As the second-busiest container port in the United States, the Port of Long Beach in California received over 339 000 inbound TEUs (20-foot-equivalent units) last month, its busiest October in history.
November, equally, could be marked as historic with the Port receiving its first-ever container of Colombia-grown Hass avocados, destined for the fresh produce aisles of US retailer Walmart.
While the average consumer will give little thought to this fruit’s 3752-nautical-mile journey – from Cartagena Port in the Caribbean, through the Panama Canal and up the North Pacific coast past Mexico – the provenance of this ever-popular ‘superfood’ nevertheless bears significance for both US consumers and the retailers tasked with meeting their insatiable demand for avocado toast and creamy Super Bowl snacks.
The US currently relies on neighbouring Mexico for around 82% of its avocado supply, according to the Hass Avocado Board. But tough NAFTA talks with the US have led Mexico in recent months to not only relook its existing free trade agreement with the EU (the world’s second-largest avocado market), but also to seriously pursue trade ties with China – whose growing middle class is demonstrating a similar propensity for ‘avoddiction’.
With drought-stricken California unable to cover any significant supply shortfalls that could ultimately result, retailers would no doubt look to close any gaps by increasing imports from other approved origins, including Peru, Chile and the Dominican Republic. Now Colombia can be added to that list, accompanied by enviable features such as its closer proximity to the US than its South American rivals, its ability to produce Hass at least ten months of the year, and its well-established transport and logistics schemes (thanks in large part to the local banana industry).
Sustainable supply chain commitments
“Securing an uninterrupted supply of quality fresh avocados through the year and especially at times of high demand is of significant importance to our retail customers,” says Julián Muñoz, Vice President of Sourcing at Westfalia Fruit USA. The operation, headquartered in Camarillo in California, will receive and check the fruit at their partner facility in Fillmore Piru before packing it for retail stores. Ripening services are also being added to the mix.
Most large retail groups have high expectations of their suppliers and associated facilities in terms of their social and environmental sustainability, and conduct regular audits and investigations into supply chain conditions.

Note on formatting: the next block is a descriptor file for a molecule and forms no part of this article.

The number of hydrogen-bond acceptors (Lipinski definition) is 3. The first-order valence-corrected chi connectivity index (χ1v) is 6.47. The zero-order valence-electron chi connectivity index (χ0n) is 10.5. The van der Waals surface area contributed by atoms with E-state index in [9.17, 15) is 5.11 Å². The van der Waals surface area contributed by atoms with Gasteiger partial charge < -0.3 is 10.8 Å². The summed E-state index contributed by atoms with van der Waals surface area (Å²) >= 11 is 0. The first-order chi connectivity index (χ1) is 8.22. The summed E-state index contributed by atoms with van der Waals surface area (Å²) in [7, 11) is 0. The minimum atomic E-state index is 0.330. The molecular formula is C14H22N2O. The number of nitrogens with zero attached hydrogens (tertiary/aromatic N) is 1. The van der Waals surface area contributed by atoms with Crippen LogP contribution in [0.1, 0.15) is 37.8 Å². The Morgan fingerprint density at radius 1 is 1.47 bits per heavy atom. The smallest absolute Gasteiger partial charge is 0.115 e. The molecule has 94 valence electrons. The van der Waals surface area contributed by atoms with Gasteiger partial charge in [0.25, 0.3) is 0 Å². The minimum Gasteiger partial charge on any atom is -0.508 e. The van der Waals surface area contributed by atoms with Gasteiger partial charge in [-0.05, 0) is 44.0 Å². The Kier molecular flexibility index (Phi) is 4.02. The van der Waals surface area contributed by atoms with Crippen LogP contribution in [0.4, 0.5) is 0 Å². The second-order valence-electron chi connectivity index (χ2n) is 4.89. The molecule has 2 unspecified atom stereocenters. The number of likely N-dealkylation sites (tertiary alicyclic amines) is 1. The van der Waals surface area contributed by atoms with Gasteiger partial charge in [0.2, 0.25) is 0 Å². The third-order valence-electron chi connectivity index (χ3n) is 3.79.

“A sustainable food supply chain gives consumers transparency into how their produce is grown, which is another important factor in the retail sector today,” Muñoz adds. “While we play a crucial role in providing supply security to our customers, we are also tasked with working continuously towards reducing the environmental impact of our agricultural practices”.
These are areas in which many Colombian avocado suppliers are beginning to make their mark, says Pedro Aguilar, GM of Westfalia in Colombia, whose container of Hass arrived at California’s Long Beach port on Tuesday 14 November.
GlobalGAP auditors have certified many of Westfalia’s growers that demonstrate the requisite standards for on-farm food safety and sustainability. One such farm is La Estancia del Viento, located in close proximity to Westfalia’s Colombian packhouse. Owned and run by Juan Zuluaga and his wife Claudia Mendez, the farm is currently being monitored to determine if fruit production meets the stringent export requirements laid out by the USDA and ICA, including pest-control protocols.
Both the farm and the Westfalia packhouse were visited recently by US Ambassador to Colombia, Kevin Whitaker, who showed considerable interest in the export process and was impressed by the level of control and professionalism seen at the premises.
Rapid expansion of Colombian production capacity
The benefits of such positive developments are likely to be felt by the entire Colombian avocado industry, whose Hass exports are expected to reach US$60 million FOB value by December this year. Producers are demonstrating their faith in the industry’s future by planting more trees; approximately 16,000 hectares are currently planted to avocado, with production areas growing at a rate of 15% annually (2,000 hectares per year).
“With the opening up of the US market, it is expected that the industry will grow up to 30,000 hectares within the next four to five years,” predicts Aguilar, who adds that foreign investment in new growing regions is also on the rise, with orchards being established even in areas previously affected by “the conflict”.
From a socio-economic perspective, the Colombian avocado industry creates close on 26,000 permanent jobs in the rural areas, and during harvest times this figure can double.
For more information:
Westfalia Fruit USA